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When it comes to Iraq, Bush's motives are sound

By Amy Ridenour
web posted September 30, 2002

With a nod to David Letterman, here are the top ten reasons we needn't worry that President Bush's Iraq policy is politically motivated.

10. If invading Iraq had been politically expedient, Bill Clinton would have done it.

9. War with Iraq anytime over the next year would come too early to help Bush win re-election. President George H.W. Bush attacked Iraq on January 16, 1991, almost exactly two years into his first term, won the war by March 3, was hugely popular and considered unbeatable for re-election. But during the 20 months between the war's end and the 1992 presidential election, voters asked: What have you done for me lately?

8. The public already has evaluated Bush's motives and found them trustworthy. In a September 13-16, 2002 Gallup poll, only 26 percent of Americans said President Bush is taking action against Iraq now "mainly because it might help the Republicans in this year's congressional elections." Even a majority of Democrats said Bush is motivated by a desire to protect the U.S. Gallup further reported: "...Americans are not as generous in their feelings about the Democrats, however. By a margin of 59 percent to 35 percent, they are more likely to think that the reluctance of some Democrats to have a vote on military action before the November elections results from politics rather than a genuine desire to obtain more evidence." 1

7. Presidents historically have tried to avoid war talk before elections, not the other way around. Case in point: Franklin Roosevelt's pledge to keep the U.S. out of World War II, insincere as it might have been, helped him win a third term in 1940.

6. Wars are risky. If this one - which has more difficult objectives than the one his father fought - doesn't go well, the voters will blame Bush. Bush's approval ratings were as high as 70 percent in some polls in September. 2 Politically, he doesn't need to take big risks.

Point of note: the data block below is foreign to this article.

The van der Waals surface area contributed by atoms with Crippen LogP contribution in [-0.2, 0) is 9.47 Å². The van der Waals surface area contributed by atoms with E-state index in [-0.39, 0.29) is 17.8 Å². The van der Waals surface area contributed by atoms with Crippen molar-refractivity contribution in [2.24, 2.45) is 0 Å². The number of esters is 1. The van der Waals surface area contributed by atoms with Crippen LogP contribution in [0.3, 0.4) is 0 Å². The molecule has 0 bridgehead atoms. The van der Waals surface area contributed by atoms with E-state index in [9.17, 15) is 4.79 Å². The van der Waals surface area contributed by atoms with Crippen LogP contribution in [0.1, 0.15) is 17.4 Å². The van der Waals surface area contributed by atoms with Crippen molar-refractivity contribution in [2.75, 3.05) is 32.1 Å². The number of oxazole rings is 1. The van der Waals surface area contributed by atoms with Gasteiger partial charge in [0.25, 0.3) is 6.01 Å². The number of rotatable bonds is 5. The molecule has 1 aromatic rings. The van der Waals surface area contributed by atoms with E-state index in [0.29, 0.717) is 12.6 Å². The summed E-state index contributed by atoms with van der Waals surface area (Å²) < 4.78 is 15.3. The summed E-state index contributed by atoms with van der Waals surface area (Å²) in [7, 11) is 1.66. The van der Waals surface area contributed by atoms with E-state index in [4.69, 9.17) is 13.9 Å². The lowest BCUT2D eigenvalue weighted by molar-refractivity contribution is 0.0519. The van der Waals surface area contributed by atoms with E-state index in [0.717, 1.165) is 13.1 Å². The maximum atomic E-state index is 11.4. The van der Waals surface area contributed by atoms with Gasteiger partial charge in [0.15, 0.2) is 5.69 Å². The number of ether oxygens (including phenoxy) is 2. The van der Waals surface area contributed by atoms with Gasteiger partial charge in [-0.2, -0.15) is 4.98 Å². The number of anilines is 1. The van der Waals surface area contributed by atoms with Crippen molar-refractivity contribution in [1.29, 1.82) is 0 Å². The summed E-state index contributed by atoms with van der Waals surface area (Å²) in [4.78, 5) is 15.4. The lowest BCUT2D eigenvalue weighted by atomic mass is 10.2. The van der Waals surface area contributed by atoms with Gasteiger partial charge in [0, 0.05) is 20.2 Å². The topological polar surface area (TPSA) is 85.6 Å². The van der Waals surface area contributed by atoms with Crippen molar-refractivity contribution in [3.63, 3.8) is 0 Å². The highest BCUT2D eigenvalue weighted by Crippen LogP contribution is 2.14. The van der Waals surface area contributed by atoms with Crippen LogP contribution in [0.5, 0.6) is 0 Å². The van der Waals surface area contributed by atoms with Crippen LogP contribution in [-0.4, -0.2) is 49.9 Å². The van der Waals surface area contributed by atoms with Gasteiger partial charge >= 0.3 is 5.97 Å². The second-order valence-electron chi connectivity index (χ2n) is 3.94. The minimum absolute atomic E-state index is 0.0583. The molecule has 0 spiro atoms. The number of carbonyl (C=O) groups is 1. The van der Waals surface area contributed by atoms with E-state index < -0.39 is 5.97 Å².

5. The argument by opponents of Bush that Bush's Iraq policy is designed to distract voters from the Enron scandal is weak, since the voters aren't holding Bush or the Republicans responsible for Enron. Key decisions in the Enron collapse, in fact, were made in 1998, when Bill Clinton was President and Monica Lewinsky was on page one. If the GOP were suffering from the Enron scandal, they'd blame Clinton first.

4. Bush has remained steadfast in his plans despite criticism from international capitals, many Democrats and major media. A study by the Center for Media and Public Affairs found that 72 percent of the coverage by the New York Times and the three broadcast networks' news divisions was critical of Bush's position. 3 What politician would invite this kind of criticism before an election unless he believes in the policy?

3. Support for regime change in Iraq transcends politics and is longstanding. Case in point: In October 1998, when Bush was still governor of Texas, the U.S. House approved a bill providing $97 million to promote regime change in Iraq by a landslide vote of 360-38. The U.S. Senate passed it unanimously. 4

2. Regime change in Iraq is necessary. Hussein has devastating weapons; is acquiring more; he hates America and is demonstrably willing to kill. Men and women, children and even babies all have been killed by Hussein. Bush wants to prevent more murders of innocents. Those who oppose Bush's plan have yet to propose a better one.

1. Honorable men don't go to war for selfish motives.


1 David Moore, "Focus on Iraq Could Help Republicans in November Elections," press release, The Gallup Organization, September 19, 2002, downloaded from the Internet at http://www.gallup.com/poll/releases/pr020919.asp on September 22, 2002.

2 "Bush's Popularity on the Rise: Polls See Approval Rate of Around 70%," Associated Press, September 20, 2002.

3 "Media Knock Iraq Plans," press release, Center for Media and Public Affairs, Washington, D.C., September 9, 2002, downloaded from http://www.cmpa.com/pressrel/Iraq2002PR.htm on September 23, 2002.

4 Joel Rosenberg, "Flashtraffic: Political Buzz from Washington," World magazine, September 21, 2002, p. 8.

Amy Ridenour is President of The National Center for Public Policy Research, a Washington, D.C. think tank. Comments may be sent to ARidenour@nationalcenter.org.

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